But this has led to just a bit of confusion at times. When we first got the Barbie Band-Aids, I did not clarify that they were for humans and not for Barbies. And here is what happened to the first box.


Now doesn’t that make you feel way better!

(Click on the pic to enlarge)


Christmas projection: Some thoughts about the perfect gift

Spoiler Alert!
Doug: This blog will reveal what our mom is getting you for Christmas.

It’s almost Christmas Day. It’s tomorrow, just in case you really haven’t been paying attention or you just woke up from a coma. And in that case, you should stop reading this blog and read the New York Times to find out what is going on and to see a full-page, animated ad for the movie Les Miserables. But I digress.

The gifts are wrapped (almost). Most of the cookies have been eaten. (Please send more.) And I will probably get sucked in to making tamales today, even though I swore earlier that I would not.

Christmas, at least in America, is a time of great cheer and shootings. But most importantly, it’s a time to buy lots of stuff. If you do not buy lots of presents and give them to lots of people, then you are less of a person. Less of an American. I try to live up to this very high standard by doing lots of shopping and TONS of contemplating about what the right gift might be. This year, I started thinking about and shopping for Christmas gifts in March. I’m not kidding. Because this year, quite a few people are getting the best and the worst kind of gift from me: A homemade one.

Now, I know what you’re thinking! Thank god, I’m not actually friends with this woman so I don’t have to pretend like I really love the stupid thing that she spent hours making for me. But let’s get on with it. A number of my friends and my super awesome spouse are getting Christmas ornaments made of felt. I know. This gift idea is SO obvious. Here is an example:

southparkornamentsThese are the kids from South Park, just to reinforce the point that most good art is informed by something that is already beautiful and to try not to get sued. It took me most of a weekend to make these. And yes, I cut out all the little shapes that make up the 3-inch figures and sewed them onto the green back by hand. They are also stuffed with just a tiny bit of cotton batting – the kind that you put into quilts, when you make those. Everyone makes their own bedding, don’t they?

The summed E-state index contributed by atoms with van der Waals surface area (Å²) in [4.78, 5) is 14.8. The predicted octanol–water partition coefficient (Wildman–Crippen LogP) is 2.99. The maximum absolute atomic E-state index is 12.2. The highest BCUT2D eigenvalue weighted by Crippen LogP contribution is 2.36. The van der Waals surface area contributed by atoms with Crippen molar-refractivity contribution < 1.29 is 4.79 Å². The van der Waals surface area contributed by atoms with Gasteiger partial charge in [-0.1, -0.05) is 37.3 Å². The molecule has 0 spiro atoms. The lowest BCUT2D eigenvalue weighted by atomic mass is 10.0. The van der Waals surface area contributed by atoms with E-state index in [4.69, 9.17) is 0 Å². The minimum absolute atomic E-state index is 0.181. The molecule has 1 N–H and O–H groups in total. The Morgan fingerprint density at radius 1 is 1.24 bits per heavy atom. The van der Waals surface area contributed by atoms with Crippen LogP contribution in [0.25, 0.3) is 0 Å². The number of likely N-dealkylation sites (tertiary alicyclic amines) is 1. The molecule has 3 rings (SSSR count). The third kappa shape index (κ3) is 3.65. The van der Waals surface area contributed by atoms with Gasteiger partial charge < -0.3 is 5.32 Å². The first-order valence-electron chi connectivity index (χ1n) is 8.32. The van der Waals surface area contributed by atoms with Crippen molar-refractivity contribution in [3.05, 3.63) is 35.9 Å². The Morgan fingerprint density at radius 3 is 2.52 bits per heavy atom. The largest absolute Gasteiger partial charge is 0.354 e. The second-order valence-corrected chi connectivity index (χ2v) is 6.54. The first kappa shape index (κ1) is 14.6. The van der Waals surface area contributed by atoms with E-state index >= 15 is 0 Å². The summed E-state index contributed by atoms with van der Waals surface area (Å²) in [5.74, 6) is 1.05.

So these are already on our tree. And there are others that are carefully wrapped in tissue and placed in a box or a bag ready to jump out and surprise the next lucky friend! Some ornaments are singles, and some are collections. There is “breakfast” – already delivered – comprised of bacon (of course!), eggs, toast and a cup of coffee all lovingly made from felt. “Sports balls” and “superheroes” are wrapped and under the tree. There is a high-heeled shoe and a football logo and probably some other stuff that I’ve forgotten about.

Whatever the thing is – sports, superheroes, food – it’s supposed to be fun and remind me of you. I also really appreciate sarcasm, as I’m sure you already know. Our Christmas tree is mostly filled with ornaments that we find funny. And we have nicknamed a lot of them. Like “the grudge” – a little figurine that supposed to look like an elf (I think) but looks more likely that extremely creepy spirit from the movie.

But, now it’s time to get serious for a second. Every gift we give is a projection – we can’t help it. (Remember we talked about this earlier this month.) So, ask for what you want if you haven’t already, otherwise you will get what someone wants you to have! Seriously, I can’t read your mind and neither can your husband, your wife or your BFF no matter how long you have been together. Don’t let them project on you. Or if they do, take it as a hint, and divorce them or speak up.

So, my gift is what I think about you. Or at least what I think you would like. Unless you’re my mother, and then your gift is a convenience. She is giving my brother a copy of Barbara Kingsolver’s new book after she reads it on the plane on the way to Germany. She is going to try not to wrinkle the pages or drop it in the toilet, like she did with one book that she gave me one year.

So have a great Christmas whether you’re projecting on someone or being projected on. And I’ll see you on Boxing Day.